Since the 2014 AQSG Seminar is being held in Wisconsin, I was focused on studying a quilt that was a part of Wisconsin Quilts, Stories in Stitches, the state’s published quilt history project book. In perusing the book, I found exactly what I wanted—a red, white and green quilt with the dates of 1860-1865. What was even more exciting, the quilt had been owned by a mentor of mine for NQA certification for quilt judging, Geneva Watts of Racine, Wisconsin, and her son, Rodney. Geneva made her mark as an appliqué artist, teacher and much more. Geneva has passed away since the publication of the book, but I was able to contact her daughter and daughter-in-law. Kathleen, the daughter-in-law, who has the quilt in her possession, was most gracious in giving permission to use the quilt for study, and provided me with the necessary photos. Thus, my quilt is a tribute to Geneva.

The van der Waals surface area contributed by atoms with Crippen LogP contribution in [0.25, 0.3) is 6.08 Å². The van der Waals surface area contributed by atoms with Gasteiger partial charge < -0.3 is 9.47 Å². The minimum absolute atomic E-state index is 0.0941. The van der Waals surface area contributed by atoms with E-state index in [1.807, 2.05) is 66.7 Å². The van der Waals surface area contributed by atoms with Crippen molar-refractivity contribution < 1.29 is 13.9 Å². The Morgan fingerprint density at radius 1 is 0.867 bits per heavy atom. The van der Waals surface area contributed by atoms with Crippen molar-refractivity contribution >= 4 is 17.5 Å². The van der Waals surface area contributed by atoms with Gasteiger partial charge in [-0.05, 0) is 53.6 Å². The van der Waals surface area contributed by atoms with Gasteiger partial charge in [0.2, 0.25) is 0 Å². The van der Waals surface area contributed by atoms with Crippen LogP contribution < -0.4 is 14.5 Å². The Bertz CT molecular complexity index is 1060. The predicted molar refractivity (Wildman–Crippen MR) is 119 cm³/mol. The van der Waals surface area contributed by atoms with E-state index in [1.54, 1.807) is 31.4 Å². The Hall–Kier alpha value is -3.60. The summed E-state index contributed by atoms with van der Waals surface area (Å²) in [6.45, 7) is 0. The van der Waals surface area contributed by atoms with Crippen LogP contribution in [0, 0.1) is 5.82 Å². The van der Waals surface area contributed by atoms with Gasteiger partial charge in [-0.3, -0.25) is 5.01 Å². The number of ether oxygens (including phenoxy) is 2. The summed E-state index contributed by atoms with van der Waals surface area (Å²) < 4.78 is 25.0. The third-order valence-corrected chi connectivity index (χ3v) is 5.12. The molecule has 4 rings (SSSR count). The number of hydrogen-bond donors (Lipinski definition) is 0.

The original maker of the quilt was Mary Strove Ellis (1845-1937). It became her wedding quilt. It has remained in the family through the generations.
I do not know the block sizes of the original quilt, but have drafted them to 18” blocks. A good experience to revisit, since I had not drafted quilt blocks in a number of years.
One of the events for AQSG in Milwaukee is an exhibit of quilts with antimony orange/chrome orange, also known as “cheddar.” I have spent a considerable amount of time researching orange dyes and their timeline. The mineral orange dyes were available in the years of the Civil War and thus, it was natural to use them in this interpretation. For me, there is a strong connection to Wisconsin in this piece: Geneva Watts and her contribution to Wisconsin quilters, “America’s Dairyland,” the beauty of Wisconsin’s autumn, and of course, the Green Bay Packers.
So Geneva, this one is for you and how you have inspired my career.